Vertical Wellness continues to expand despite the daunting challenges being faced amid the unprecedented coronavirus pandemic and current economic downturn.
The company, faced with its own challenges, inked several partnerships aimed at establishing itself as a leader in the hemp and CBD industry.
Vertical Wellness expanded its strategic processing and extraction partnership with GenCanna. As part of the agreement, GenCanna will deliver more than 15 million pounds of unprocessed hemp to Vertical Wellness’ production facility in Cadiz, Kentucky.
In addition, Vertical acquired Tech Holdings, a company that invented and patented a procedure that allows delivering cannabinoid ingredients in a way that makes them more effective and faster-acting.
Finally, Vertical signed a licensing partnership with Kathy Ireland Worldwide for a CBD product line.
“The team at Tech-Holdings accomplished what few in the industry could by delivering products with the ability to be more effective and faster acting,” Vertical CEO Smoke Wallin told Benzinga. “It’s a game changer that will help distinguish our products from others.”
This, combined with the expansion of Vertical’s relationship with GenCanna to increase processing and extolling ability for higher volumes of biomass, “further positions Vertical Wellness as an industry leader in the hemp and CBD industry, and allow us to continue in an upward trajectory,” he added.
Commenting on Tech Holdings’ technology itself, Wallin said Vertical aspires to be a true health and wellness brand company.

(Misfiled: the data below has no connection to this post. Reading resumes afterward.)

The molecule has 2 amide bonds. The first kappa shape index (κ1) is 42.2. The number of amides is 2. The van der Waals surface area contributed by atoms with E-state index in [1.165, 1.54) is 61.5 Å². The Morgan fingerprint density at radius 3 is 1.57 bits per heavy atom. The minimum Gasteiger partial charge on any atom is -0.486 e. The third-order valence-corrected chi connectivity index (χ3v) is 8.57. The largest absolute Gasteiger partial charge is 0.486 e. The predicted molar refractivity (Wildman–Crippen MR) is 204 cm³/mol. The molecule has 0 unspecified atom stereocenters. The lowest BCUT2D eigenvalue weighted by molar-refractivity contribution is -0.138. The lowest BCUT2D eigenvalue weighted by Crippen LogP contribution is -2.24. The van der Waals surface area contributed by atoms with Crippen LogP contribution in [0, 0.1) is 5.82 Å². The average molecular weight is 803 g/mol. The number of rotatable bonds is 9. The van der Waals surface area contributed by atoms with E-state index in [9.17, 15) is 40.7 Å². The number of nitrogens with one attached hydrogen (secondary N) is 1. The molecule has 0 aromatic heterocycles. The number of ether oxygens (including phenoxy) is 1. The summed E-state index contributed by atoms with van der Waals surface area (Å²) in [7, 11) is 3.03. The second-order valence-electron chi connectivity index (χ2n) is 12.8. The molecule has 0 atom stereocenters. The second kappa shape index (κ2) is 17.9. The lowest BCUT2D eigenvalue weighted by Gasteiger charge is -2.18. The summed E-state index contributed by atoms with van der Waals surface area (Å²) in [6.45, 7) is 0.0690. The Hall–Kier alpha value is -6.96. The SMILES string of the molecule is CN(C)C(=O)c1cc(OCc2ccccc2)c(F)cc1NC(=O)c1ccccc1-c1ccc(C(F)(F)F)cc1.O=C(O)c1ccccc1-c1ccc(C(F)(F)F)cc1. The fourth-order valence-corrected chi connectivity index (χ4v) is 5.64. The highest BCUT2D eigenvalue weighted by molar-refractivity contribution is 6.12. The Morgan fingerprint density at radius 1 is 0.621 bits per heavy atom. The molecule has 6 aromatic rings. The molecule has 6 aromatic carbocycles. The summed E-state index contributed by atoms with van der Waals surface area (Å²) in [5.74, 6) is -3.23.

“We understand the branding and distribution world as well or better than anyone in the industry,” he said. “Adding to that capability by strategically bringing in developed IP for better delivery of cannabinoid derived products is a core part of achieving our vision… You can expect more strategic moves along these lines as we go forward.”
Pivot To Survive
Last Fall, Vertical Wellness was 36 hours away from executing a reverse merger with a $230 million Nasdaq-traded SPAC at a $500 million valuation. That deal evaporated in the midst of the hemp and CBD market collapse, which was driven by a massive harvest coupled with a lack of processing solutions and FDA headwinds.
“We harvested 4 million lbs of our own hemp, which we could not easily convert to cash,” Wallin said. “I recognized that the capital markets were going to be tough for some time and getting public was not a realistic short-term funding mechanism. At that point, my team had a series of strategy meetings on how to weather the coming storm.”
Vertical had invested some $22 million in building out the company, but the demand for large amounts of CBD oil was not there yet.
Meanwhile, its brand portfolio was at the launch stage, and required investment. Wallin knew he had to pivot to survive.
“By February I watched seven of the largest companies in the hemp/CBD processing that together had raised almost $400 million go bankrupt or out of business,” he said. “At that time, I made the decision to lay off 60 members of our team just as the shutdown for COVID19 began. That’s when we pivoted and created Vertical Wellness Services Division to utilize our infrastructure investment in Kentucky.”
Leveraging his investment banking relationships, Wallin landed introductions to some of the groups trying to recover investments in these distressed companies.
“This enabled us to ramp up our services business, help investors in other hemp processors and cover our operating costs,” he said.
The company has since been able to rehire more than 40 of the teammates that had been terminated, and expects to have a larger team than before the pandemic in just a few more weeks.
“In retrospect, we made a great move at the right moment of time to cut costs and survive. Sometimes surviving is the CEOs mission,” he concluded. “Now I’m back to what I love to do, which is growth.”
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